After years of transportation disinvestment that disconnected the pueblo from nearby economic hubs and pathways for tourism, the rich artistic and cultural assets of the pueblo guided and informed a process to create a safe pedestrian trail connecting the town, the pueblo housing developments, and a new commuter rail station.
Located between Albuquerque and Santa Fe, New Mexico, the pueblo of Santo Domingo (also known as the Kewa Pueblo) is situated along historic roads of commerce and served as a trade center in the early 1920s. Despite the changes to the area over the years, the native Kewa people have maintained their traditional social and religious structures and cultivated a rich culture of artistry, specifically in jewelry, basket weaving, and pottery-making.
After years of transportation disinvestment that disconnected the pueblo from nearby economic hubs, unemployment has risen and roughly a quarter of residents live below the poverty line. Local artists, who account for nearly 75 percent of the population in the pueblo, rely on selling their artistic wares as a main source of income. Yet they are hampered by a lack of access to public transportation and the lack of connections to nearby economic hubs and pathways for tourism into the town.
In 2010, the development of a new Rail Runner Express commuter train station nearby presented an opportunity for the tribal community to improve its connection to the station and reconnect to the rail corridor that links Santa Fe with Albuquerque. While this development could have improved access to better jobs and educational opportunities outside the reservation and supported the local economy, the commuter station was built without safe pedestrian access to the station for both residents and tourists.
While the pedestrian connection was not included as part of the commuter station’s initial development, project managers knew there was a need to improve the livability of and connection between the town, the pueblo housing developments, and the commuter station.
Atkin Olshin Schade Architects and Olin Studio worked with Kunkel and local artists to develop a plan for an arts trail to feature eight sculptural nodes created by local artists and designed in conjunction with community members, to connect housing to the transit center and out to a new arts market. With the need for employment and the strength of local creative assets in mind, the team hired pueblo artists to design large-scale nodes for the trail that would be visible even by riders on the train. All designs underwent a community vetting process that included pueblo members and tribal leadership.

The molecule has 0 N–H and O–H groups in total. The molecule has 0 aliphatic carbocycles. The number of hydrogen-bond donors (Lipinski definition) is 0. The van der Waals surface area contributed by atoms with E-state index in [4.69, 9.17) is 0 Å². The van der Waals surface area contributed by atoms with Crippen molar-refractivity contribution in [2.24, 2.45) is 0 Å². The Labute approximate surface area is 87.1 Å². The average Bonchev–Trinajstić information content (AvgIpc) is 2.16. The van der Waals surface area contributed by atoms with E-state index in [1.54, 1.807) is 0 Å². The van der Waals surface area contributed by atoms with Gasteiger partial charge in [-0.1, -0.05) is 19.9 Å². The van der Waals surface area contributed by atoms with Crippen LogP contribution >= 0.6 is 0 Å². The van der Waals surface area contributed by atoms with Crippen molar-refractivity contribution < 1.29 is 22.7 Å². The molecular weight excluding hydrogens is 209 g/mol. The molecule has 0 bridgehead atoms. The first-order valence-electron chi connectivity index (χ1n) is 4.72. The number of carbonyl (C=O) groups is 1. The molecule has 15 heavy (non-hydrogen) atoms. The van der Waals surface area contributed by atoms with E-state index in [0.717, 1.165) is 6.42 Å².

The community also worked with the project designers to deepen the culturally-specific experience of the trail, and considered this aesthetic to be part of maintaining the safety of the walkway
The team staged charrettes with volunteers and the Santo Domingo Planning Department to explore the possibility of using these node designs to explain Santo Domingo culture, history and the surrounding landscape.
In addition to connecting residential areas of the pueblo with the commuter station, once built, the Arts Trail will lead to the redeveloped Santo Domingo Trading Post, envisioned to serve as an art market where locals will sell their wares to visitors. This facilitates an economic and cultural exchange between both groups and an opportunity to begin to craft a more sustainable platform for exchange that may contribute to more equitable transportation planning processes.
In the end, the community and partners created a plan for an artistic walkway that will help address the shortcomings of an underdeveloped transportation plan for a historically disinvested population in a historically disinvested geography. This last mile of connectivity provides valuable access to a community that critically needed it. However, just the completion of a walkway between these sites would not have been enough. The integration of art into the walkway will make the experience of traveling from home to the Rail Runner station to be uplifting, rather than burdensome; empowering, rather than a constant reminder of systemic neglect; welcoming and safe, rather than a haphazard afterthought; and, in the end, a walkway by and for the people who need it most. Likewise, visitors will be able to more easily reach Santo Domingo and experience it in a way that is culturally enriching and even educational. Arts and cultural tools allowed the tribal community to rewrite its relationship to transportation infrastructure that failed to meet the needs of the population, and instead foster ownership in new transportation infrastructure that serves the pueblo.